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From pensions to IRAs, there are many types of retirement plans

Though 401(k) plans are a common employee benefit, some businesses and organizations may want to consider other retirement plan options. At First American Bank, we can guide you to the alternatives that fit your objectives, ranging from employer-funded pensions to plans that provide enhanced retirement benefits for managers and other top-level employees.
  • 403(b) Plan: Offered by certain 501(c)(3) tax-exempt organizations and public schools. Participants save for retirement by contributing a portion of their pay; employers also can contribute to participants’ accounts. This is also referred to as a tax-sheltered annuity (TSA).
  • Money purchase pension plan: A plan funded by employers, who must make a contribution each year for the plan participants. Plan documents must state the required contribution percentage and how the amount is to be allocated among participants.
  • Nonqualified deferred compensation plan: A plan maintained for a select group of management and highly compensated employees. It allows the employer to provide benefits to these employees over the limits imposed under qualified plans.
  • SEP-IRA: A Simplified Employee Pension Plan allows the employer to contribute to IRAs that are established for employees.
  • SIMPLE-IRA: A SIMPLE IRA (Savings Incentive Match Plan for Employees) can be established by an employer with 100 or fewer employees. The employer must contribute the amount required by the plan document and employees are also permitted to defer part of their pay under this type of plan.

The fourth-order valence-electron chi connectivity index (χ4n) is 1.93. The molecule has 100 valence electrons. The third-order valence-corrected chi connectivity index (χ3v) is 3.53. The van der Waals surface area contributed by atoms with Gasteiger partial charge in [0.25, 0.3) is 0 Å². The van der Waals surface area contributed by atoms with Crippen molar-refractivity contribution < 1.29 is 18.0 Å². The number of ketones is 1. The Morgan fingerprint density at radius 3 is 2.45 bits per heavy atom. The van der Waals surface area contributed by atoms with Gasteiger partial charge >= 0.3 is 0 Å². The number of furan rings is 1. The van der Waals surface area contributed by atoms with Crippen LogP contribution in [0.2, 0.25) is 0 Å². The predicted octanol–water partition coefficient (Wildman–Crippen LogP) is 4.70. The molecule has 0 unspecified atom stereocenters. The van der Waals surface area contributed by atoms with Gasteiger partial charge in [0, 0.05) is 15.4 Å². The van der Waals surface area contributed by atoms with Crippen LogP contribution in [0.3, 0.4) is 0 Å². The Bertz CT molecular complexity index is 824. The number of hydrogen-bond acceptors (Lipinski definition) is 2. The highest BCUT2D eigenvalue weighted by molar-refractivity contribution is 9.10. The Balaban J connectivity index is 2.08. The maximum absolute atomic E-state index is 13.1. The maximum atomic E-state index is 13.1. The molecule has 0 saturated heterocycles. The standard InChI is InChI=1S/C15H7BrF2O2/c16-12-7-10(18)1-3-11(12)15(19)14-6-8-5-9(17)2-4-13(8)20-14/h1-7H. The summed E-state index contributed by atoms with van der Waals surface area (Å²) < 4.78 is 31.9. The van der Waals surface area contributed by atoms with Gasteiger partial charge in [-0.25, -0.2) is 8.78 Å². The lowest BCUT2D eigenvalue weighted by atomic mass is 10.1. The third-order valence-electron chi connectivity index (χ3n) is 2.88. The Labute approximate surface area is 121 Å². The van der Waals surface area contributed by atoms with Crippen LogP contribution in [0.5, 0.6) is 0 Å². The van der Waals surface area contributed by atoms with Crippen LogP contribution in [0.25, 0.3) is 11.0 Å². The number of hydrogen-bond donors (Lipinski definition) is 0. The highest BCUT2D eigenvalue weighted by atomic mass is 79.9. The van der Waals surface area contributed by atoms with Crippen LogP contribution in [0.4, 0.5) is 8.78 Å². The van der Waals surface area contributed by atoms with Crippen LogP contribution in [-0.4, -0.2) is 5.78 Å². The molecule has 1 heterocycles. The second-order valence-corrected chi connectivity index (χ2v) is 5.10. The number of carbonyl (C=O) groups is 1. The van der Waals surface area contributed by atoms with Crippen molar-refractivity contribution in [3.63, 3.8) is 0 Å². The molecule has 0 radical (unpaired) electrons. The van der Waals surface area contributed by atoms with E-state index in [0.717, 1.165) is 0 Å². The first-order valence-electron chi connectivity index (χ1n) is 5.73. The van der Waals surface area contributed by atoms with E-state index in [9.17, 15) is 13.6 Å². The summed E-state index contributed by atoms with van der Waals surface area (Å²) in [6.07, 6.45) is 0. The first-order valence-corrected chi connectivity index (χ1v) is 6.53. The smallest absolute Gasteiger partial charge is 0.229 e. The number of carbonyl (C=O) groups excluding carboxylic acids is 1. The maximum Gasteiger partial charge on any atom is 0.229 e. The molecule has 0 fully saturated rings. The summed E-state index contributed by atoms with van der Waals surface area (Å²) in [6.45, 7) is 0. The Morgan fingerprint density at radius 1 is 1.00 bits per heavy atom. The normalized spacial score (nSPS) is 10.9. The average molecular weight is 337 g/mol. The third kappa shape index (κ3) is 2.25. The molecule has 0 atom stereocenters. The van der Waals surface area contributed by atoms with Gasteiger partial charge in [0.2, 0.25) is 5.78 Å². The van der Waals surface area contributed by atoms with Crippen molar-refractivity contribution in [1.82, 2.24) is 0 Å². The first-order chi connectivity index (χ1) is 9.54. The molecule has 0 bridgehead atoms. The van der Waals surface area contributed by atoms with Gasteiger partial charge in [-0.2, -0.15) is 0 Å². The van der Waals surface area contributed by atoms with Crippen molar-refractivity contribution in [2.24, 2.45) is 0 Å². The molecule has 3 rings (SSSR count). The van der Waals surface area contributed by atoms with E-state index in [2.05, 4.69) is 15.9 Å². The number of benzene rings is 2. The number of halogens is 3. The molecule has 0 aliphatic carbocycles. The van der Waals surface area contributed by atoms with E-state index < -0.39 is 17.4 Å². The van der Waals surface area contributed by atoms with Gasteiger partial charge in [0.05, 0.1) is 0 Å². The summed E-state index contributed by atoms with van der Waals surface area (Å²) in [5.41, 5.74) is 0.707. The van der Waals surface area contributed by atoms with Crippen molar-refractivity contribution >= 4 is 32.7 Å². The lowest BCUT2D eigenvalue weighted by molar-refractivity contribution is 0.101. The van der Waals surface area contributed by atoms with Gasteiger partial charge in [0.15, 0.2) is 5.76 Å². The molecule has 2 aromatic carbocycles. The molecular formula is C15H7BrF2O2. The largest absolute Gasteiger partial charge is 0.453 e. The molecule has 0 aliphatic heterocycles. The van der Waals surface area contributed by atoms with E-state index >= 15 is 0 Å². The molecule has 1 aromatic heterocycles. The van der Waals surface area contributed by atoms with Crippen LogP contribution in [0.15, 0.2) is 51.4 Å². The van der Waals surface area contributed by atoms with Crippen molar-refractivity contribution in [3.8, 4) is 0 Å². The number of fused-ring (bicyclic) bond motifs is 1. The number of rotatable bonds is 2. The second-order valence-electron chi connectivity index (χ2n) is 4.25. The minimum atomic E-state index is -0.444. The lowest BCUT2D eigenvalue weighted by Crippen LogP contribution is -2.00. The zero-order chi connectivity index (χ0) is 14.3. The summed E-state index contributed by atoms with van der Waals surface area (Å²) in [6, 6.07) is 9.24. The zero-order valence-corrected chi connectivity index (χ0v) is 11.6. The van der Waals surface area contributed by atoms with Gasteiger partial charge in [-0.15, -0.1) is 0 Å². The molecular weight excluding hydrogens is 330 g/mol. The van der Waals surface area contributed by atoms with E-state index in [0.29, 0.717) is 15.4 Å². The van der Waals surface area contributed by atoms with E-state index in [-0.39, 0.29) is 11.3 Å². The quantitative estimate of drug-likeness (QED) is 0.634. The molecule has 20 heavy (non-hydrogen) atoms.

• Cafeteria plan: These plans provide participants with an opportunity to receive certain pre-tax benefits. These include health insurance, dental insurance, vision insurance, flexible spending accounts for dependent care and medical care, and health savings accounts.
Disclosures

Not FDIC Insured | Not Bank Guaranteed | May Lose Value | Not Guaranteed by Any Government Agency | Not a Bank Deposit

Frequently Asked Questions

The IRS requires 20% withholding on all qualified plan distributions eligible for rollover to an IRA or another qualified plan. You will report the distribution as ordinary income on your personal tax return. Depending on your personal tax bracket, you may be required to pay additional taxes on the distribution or you may be entitled to a refund. If the additional amount of tax due is substantial, you may be required to make estimated tax payments. You may also be required to pay state income taxes. You should consult your personal tax advisor before making decisions regarding your distribution.
In general, Required Minimum Distributions (RMDs) from your retirement accounts (including IRAs) need to begin by April 1 following the year in which you attain age 70½. Thereafter, the plan must issue RMDs annually on or before December 31. Note that two required distributions will be issued your first year (April 1 and December 31) if you wait until April 1 to begin your distributions. You may avoid two taxable distributions in the first year by taking your first withdrawal by December 31 of the year in which you attain age 70½.

However, if you are still working, you are not required to begin RMDs from your employer sponsored plan until April 1 of the year following the year in which you terminate employment. This exception does not apply if you own more than 5% of the employer, nor does it apply to IRAs.
The annual deferral may not exceed the lesser of:

a. $19,000 for 2019;

b. the maximum deferral amount allowed under the terms of the plan; or

c. the amount that allows the plan to meet the required nondiscrimination tests.

In addition, if you attain age 50 or older by December 31, you may defer an additional $6,000 catch up contribution.
If a plan accepts rollover distributions from other qualified plans, it may also allow for employees to make a rollover contribution before they meet the plan's minimum age and service eligibility requirements. These employees would be considered 'limited participants' in the plan.
Yes, the additional 10% tax applies, with limited exceptions. Exceptions include distributions that are made to a participant after termination of employment after attainment of age 55, distributions that are attributable to an employee being disabled, and distributions that are made to cover deductible medical expenses.

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